Wheels – no cracked or bent rims.  Tires must show at least 3/32 tread, except for racing tires.  Tires must have appropriate speed and load ratings.

Leaks – no coolant brake fluid or fuel leaks allowed.  No “excessive” oil leaks.   Excessive generally means no risk of leaking oil on the track.  That means we would pass drips on the oil pan, but a drip on an oil cooler hose fitting could be a sign of impending blowout, so we would fail that.   Coolant must be actual coolant (not water) and at correct level.

Fuel and coolant hoses – must be tight and in good condition with no leakage, swelling, or cracking.

Exhaust – must be secure and in good condition.  All vehicles must be muffled.

Brake lights – must work

Other lights – head lamps may be required; otherwise light units must not be cracked or damaged.

Seat belt, fire extinguisher, and seat belt/harness rules will vary by track and event and class.

Tuesday, May 15, 2012

Those dreaded P0420/P0430 catalyst efficiency codes and what to do


Is your BMW’s check engine light on, with the scanner showing the dreaded P0420 or P0430 catalytic converter efficiency below threshold fault codes?   If so, you may have already been shocked and horrified by a $3,000+ repair estimate and you’re wondering what to do next.  This article has some answers, and an explanation of what the codes mean . . .

A catalyst efficiency fault means the converter is no longer able to do its job.  The only cure is a new converter.  However, before replacing parts we need to know which converter has failed.

We see quite a few of these faults at Robison Service, especially on 2002-2006 vintage cars.  We begin by connecting the scan tool and reading all the faults.  In this photo you can see a typical set of readings, these from a 2002 330 convertible.



We’ve got oxygen sensor, fuel trim, and catalyst faults – a common combination.  Sometimes the converters just wear out, and you get catalyst faults all by themselves.  However, that is rare in my experience.  Most times, we see fuelling faults and efficiency faults together, and my sense is the fueling errors cause stress on old catalysts, which helps them fail.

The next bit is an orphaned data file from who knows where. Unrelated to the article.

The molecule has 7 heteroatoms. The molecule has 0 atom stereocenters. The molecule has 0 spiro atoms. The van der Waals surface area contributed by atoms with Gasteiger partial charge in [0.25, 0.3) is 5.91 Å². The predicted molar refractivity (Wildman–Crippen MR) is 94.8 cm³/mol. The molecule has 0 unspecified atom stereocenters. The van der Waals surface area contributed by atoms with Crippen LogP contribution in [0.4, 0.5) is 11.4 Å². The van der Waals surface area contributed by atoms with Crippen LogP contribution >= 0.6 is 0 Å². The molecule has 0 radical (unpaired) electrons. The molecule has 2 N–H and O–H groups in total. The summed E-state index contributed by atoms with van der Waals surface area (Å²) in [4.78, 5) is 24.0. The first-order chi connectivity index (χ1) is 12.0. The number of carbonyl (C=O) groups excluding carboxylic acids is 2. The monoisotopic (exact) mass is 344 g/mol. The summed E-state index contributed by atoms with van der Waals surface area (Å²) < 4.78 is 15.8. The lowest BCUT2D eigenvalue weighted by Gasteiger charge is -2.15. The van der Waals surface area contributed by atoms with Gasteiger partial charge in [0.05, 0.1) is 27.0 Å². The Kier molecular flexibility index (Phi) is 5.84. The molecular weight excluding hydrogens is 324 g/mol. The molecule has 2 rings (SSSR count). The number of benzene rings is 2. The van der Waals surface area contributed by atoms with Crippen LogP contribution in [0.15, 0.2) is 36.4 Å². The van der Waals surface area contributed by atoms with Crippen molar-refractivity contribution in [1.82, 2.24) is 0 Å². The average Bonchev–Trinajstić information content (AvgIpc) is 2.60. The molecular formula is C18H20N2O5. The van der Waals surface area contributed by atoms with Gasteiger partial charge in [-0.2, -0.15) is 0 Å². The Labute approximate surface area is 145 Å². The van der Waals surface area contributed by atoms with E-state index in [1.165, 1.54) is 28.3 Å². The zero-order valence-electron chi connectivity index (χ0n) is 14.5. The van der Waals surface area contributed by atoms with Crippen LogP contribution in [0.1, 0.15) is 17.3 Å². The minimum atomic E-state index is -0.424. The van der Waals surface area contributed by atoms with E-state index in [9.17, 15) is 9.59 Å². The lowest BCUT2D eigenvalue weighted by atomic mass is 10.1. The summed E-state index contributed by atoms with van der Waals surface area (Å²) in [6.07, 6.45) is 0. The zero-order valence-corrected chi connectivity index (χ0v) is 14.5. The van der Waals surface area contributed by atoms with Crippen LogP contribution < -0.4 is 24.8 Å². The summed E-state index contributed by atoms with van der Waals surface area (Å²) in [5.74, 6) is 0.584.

They were probably weak already, but the other fuel management issues are the thing that puts them over the edge. So it’s vital that we fix all the problems in a situation like this.

The next step is looking at the live data stream to see if the converters have really gone bad.  Modern cars operate by switching between rich and lean states, sometimes as often as several times a second.  The cycling is seen in a constant oscillation of the oxygen sensor signals before the catalytic converter. 

When things are normal we see that signal swinging back and forth between 0.05 volt and 0.75 volt or so.  You can see an example in the live data view below.




The catalyst should be smoothing the exhaust flow, so that the rear oxygen sensor should show a hear constant signal, somewhere in the middle of the range.  In this car, we see the post-catalyst oxygen sensors swinging in tandem with the front sensors – a sure sign that the cat has failed.  It isn’t doing anything at all anymore.

A look at the live data allows us to see which converters are working and which are not.  We can also observe the oxygen sensor performance, as the sensors are threaded into the catalysts.  If the sensors are old we recommend changing them with the cats because they are probably nearing the end of their useful life and the stress of removal of refit may lead them to fail tomorrow anyway.